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Albanian man ‘brought to Wales by organised crime group to work in cannabis farm’

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An Albanian man was smuggled into UK by an organised crime group to work in one of its cannabis plantations in Wales, a court has heard.

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Aldjon Musollari was caught leaving the flat above a former post office which had been converted into a sophisticated £100,000 drug-growing business.

The walls of the commercial unit had been plasterboarded and covered in plastic sheets and there were dozens of growing lamps, electricity transformers, bags of fertiliser, and a hydroponic feeding and watering system hooked up to the upstairs bathroom. Those who set up the farm had also cut a hole in the ceiling and fitted a ladder allowing easy access from the living quarters to the growing area.

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Swansea Crown Court heard that when police stopped Musollari he replied: “I speak no English. Albanian. No passport. Illegal.”

Ian Ibrahim, prosecuting, said on October 26 this year police went to a former commercial premises in Saron near Ammanford known locally as the “old post office”, a two-storey building with a self-contained flat above a shop in Saron Road.

He said officers forced entry through a side window of the building and had to punch their way through a layer of plasterboard on the inside and then a layer of plastic sheeting on the wall. Inside the shop unit police found 120 plants of various stages of maturity, 48 growing lamps, fans and extractor units, electricity transformers, and a sophisticated hydroponic watering system which officers later discovered was plumbed into the upstairs bathroom. The electricity meter to the building had been bypassed. Police also found a hole had been cut in the ceiling of the shop and a ladder fitted to allow access to the self-contained first-floor flat without the need to leave the building. Bags of fertiliser and compost were also found.

The potential value of the cannabis crop once harvested was estimated at up to £100,000.



The former commercial unit had been converted into a sophisticated cannabis farm
The former commercial unit had been converted into a sophisticated cannabis farm



The cannabis farm contained 120 plants of various stages of maturity along with growing lamps, fans and extractor units, and a sophisticated hydroponic watering system plumbed into the upstairs bathroom
The cannabis farm contained 120 plants of various stages of maturity along with growing lamps, fans and extractor units, and a sophisticated hydroponic watering system plumbed into the upstairs bathroom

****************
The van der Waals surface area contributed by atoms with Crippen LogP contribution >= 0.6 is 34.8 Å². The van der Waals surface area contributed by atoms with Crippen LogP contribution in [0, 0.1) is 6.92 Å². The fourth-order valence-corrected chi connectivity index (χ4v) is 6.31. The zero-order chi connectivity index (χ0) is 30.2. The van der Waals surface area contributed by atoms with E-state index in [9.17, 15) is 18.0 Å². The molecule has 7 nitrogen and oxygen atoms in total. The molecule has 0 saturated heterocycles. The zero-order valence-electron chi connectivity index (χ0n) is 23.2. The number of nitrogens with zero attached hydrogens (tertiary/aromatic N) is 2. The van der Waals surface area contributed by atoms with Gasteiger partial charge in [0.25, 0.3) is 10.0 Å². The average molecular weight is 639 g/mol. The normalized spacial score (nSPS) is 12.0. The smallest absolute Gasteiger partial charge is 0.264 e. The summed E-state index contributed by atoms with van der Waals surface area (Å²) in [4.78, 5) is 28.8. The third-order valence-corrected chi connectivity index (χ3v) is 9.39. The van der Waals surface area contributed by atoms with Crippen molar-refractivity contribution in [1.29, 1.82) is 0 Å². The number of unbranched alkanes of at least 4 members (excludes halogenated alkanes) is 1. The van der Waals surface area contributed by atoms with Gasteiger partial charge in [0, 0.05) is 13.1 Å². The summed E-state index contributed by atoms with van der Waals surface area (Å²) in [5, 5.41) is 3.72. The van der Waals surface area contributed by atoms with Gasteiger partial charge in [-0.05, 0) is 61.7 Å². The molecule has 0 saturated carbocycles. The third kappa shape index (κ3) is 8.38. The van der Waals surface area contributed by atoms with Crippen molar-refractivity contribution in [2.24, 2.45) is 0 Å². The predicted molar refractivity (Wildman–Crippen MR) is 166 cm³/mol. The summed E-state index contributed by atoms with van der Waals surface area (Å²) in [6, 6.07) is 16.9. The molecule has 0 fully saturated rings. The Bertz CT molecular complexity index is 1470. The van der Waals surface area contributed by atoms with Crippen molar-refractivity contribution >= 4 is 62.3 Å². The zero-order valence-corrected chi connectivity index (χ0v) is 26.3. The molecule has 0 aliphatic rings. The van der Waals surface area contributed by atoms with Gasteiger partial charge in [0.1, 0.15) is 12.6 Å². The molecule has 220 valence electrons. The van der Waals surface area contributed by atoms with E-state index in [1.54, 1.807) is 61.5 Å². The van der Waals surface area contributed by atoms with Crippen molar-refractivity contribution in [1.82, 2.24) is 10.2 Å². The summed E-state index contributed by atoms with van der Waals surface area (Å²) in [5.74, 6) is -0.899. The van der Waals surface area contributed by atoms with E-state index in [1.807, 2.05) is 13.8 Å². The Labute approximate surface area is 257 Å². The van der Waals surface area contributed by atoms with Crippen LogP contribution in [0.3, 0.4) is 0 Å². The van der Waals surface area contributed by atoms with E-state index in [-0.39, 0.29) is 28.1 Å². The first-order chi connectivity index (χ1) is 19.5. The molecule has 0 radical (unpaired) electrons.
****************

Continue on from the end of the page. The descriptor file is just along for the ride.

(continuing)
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The court heard that as police were searching the commercial unit a man – now known to be 34-year-old Musollari – was seen leaving the upstairs flat via the external metal stairs. When challenged he replied: “I speak no English. Albanian. No passport. Illegal.” The defendant was searched and a key to the flat was found. Mr Ibrahim said it was clear when police entered the flat that somebody had been living there.

In his interview he initially told officers he had entered the UK in the back of lorry from Belgium around six weeks earlier. He said he had worked in construction in Liverpool before falling out with relatives in the city and then travelling to Cardiff where he spent a week living rough on the streets before being approached by two men who took him to Ammanford and kept him in the flat.

Musollari, of no fixed abode, admitted the production of cannabis when he appeared in the dock via videolink from prison for sentencing. He has no previous convictions.



Aldjon Musollari
Aldjon Musollari

Matt Murphy, for Musollari, said the case was one that was all too familiar for the courts in south Wales with a man from an eastern European country brought to the UK to be part of the drugs operation of an organised crime group. He said given the “desperate” employment situation in Musollari’s hometown in Albania his client had taken to opportunity to come to the UK and engage in cannabis cultivation in order to provide for his wife and parents back home.

Judge Catherine Richards told the defendant he had come to the UK to take part in the offence of producing cannabis, had been provided with living quarters and keys, and would have been expecting financial reward for his work.

Giving the defendant a one-third discount for his guilty plea the judge sentenced Musollari to 20 months in prison. He will serve up to half that period in custody before being released on licence to serve the remainder in the community.

Musollari’s immigration status is a matter for the Home Office.

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